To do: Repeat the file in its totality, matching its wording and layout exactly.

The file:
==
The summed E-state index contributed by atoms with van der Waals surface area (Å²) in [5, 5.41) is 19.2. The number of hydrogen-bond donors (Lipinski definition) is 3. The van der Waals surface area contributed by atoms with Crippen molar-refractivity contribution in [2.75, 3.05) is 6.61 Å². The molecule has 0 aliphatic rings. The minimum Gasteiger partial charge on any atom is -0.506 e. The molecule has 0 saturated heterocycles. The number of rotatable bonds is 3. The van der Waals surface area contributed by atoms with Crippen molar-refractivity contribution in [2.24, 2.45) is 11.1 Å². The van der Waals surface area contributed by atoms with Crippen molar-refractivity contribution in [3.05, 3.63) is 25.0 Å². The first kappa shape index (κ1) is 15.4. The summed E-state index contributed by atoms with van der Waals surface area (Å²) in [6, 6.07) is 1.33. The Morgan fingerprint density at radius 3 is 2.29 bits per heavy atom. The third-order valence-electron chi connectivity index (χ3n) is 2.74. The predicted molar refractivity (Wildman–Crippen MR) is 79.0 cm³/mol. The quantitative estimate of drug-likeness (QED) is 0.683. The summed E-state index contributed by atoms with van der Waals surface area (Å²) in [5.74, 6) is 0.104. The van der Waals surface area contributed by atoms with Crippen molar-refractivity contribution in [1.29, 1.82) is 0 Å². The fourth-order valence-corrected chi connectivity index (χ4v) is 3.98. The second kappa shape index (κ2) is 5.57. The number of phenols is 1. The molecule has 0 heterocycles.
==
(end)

The summed E-state index contributed by atoms with van der Waals surface area (Å²) in [5, 5.41) is 19.2. The number of hydrogen-bond donors (Lipinski definition) is 3. The van der Waals surface area contributed by atoms with Crippen molar-refractivity contribution in [2.75, 3.05) is 6.61 Å². The molecule has 0 aliphatic rings. The minimum Gasteiger partial charge on any atom is -0.506 e. The molecule has 0 saturated heterocycles. The number of rotatable bonds is 3. The van der Waals surface area contributed by atoms with Crippen molar-refractivity contribution in [2.24, 2.45) is 11.1 Å². The van der Waals surface area contributed by atoms with Crippen molar-refractivity contribution in [3.05, 3.63) is 25.0 Å². The first kappa shape index (κ1) is 15.4. The summed E-state index contributed by atoms with van der Waals surface area (Å²) in [6, 6.07) is 1.33. The Morgan fingerprint density at radius 3 is 2.29 bits per heavy atom. The third-order valence-electron chi connectivity index (χ3n) is 2.74. The predicted molar refractivity (Wildman–Crippen MR) is 79.0 cm³/mol. The quantitative estimate of drug-likeness (QED) is 0.683. The summed E-state index contributed by atoms with van der Waals surface area (Å²) in [5.74, 6) is 0.104. The van der Waals surface area contributed by atoms with Crippen molar-refractivity contribution in [1.29, 1.82) is 0 Å². The fourth-order valence-corrected chi connectivity index (χ4v) is 3.98. The second kappa shape index (κ2) is 5.57. The number of phenols is 1. The molecule has 0 heterocycles.